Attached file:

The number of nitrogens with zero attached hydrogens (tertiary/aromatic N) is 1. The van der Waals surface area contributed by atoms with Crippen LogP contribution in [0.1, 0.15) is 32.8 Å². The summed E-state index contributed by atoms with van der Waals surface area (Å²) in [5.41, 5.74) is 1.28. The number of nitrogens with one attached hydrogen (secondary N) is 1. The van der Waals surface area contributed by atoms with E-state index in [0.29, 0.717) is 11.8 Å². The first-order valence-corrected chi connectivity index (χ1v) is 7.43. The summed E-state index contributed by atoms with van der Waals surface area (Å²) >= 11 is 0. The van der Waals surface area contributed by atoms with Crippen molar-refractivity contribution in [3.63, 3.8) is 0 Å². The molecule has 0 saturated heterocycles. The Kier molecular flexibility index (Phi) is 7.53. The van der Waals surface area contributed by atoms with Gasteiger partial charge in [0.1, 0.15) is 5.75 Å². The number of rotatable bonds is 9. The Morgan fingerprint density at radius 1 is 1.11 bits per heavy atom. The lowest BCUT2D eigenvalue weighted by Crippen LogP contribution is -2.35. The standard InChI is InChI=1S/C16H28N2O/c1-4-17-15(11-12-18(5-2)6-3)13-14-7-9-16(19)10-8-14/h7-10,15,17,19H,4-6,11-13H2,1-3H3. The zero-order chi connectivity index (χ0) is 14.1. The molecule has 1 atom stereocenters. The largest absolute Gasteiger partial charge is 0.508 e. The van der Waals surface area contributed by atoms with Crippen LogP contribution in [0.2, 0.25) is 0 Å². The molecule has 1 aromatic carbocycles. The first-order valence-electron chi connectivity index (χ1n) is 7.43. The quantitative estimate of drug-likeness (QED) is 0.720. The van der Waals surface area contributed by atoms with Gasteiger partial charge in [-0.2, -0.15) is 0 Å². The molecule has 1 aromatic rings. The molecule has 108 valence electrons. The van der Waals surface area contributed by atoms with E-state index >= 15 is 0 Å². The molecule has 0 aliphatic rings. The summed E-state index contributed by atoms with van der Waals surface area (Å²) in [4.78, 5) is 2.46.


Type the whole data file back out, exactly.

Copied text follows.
The number of nitrogens with zero attached hydrogens (tertiary/aromatic N) is 1. The van der Waals surface area contributed by atoms with Crippen LogP contribution in [0.1, 0.15) is 32.8 Å². The summed E-state index contributed by atoms with van der Waals surface area (Å²) in [5.41, 5.74) is 1.28. The number of nitrogens with one attached hydrogen (secondary N) is 1. The van der Waals surface area contributed by atoms with E-state index in [0.29, 0.717) is 11.8 Å². The first-order valence-corrected chi connectivity index (χ1v) is 7.43. The summed E-state index contributed by atoms with van der Waals surface area (Å²) >= 11 is 0. The van der Waals surface area contributed by atoms with Crippen molar-refractivity contribution in [3.63, 3.8) is 0 Å². The molecule has 0 saturated heterocycles. The Kier molecular flexibility index (Phi) is 7.53. The van der Waals surface area contributed by atoms with Gasteiger partial charge in [0.1, 0.15) is 5.75 Å². The number of rotatable bonds is 9. The Morgan fingerprint density at radius 1 is 1.11 bits per heavy atom. The lowest BCUT2D eigenvalue weighted by Crippen LogP contribution is -2.35. The standard InChI is InChI=1S/C16H28N2O/c1-4-17-15(11-12-18(5-2)6-3)13-14-7-9-16(19)10-8-14/h7-10,15,17,19H,4-6,11-13H2,1-3H3. The zero-order chi connectivity index (χ0) is 14.1. The molecule has 1 atom stereocenters. The largest absolute Gasteiger partial charge is 0.508 e. The van der Waals surface area contributed by atoms with Crippen LogP contribution in [0.2, 0.25) is 0 Å². The molecule has 1 aromatic carbocycles. The first-order valence-electron chi connectivity index (χ1n) is 7.43. The quantitative estimate of drug-likeness (QED) is 0.720. The van der Waals surface area contributed by atoms with Gasteiger partial charge in [-0.2, -0.15) is 0 Å². The molecule has 1 aromatic rings. The molecule has 108 valence electrons. The van der Waals surface area contributed by atoms with E-state index >= 15 is 0 Å². The molecule has 0 aliphatic rings. The summed E-state index contributed by atoms with van der Waals surface area (Å²) in [4.78, 5) is 2.46.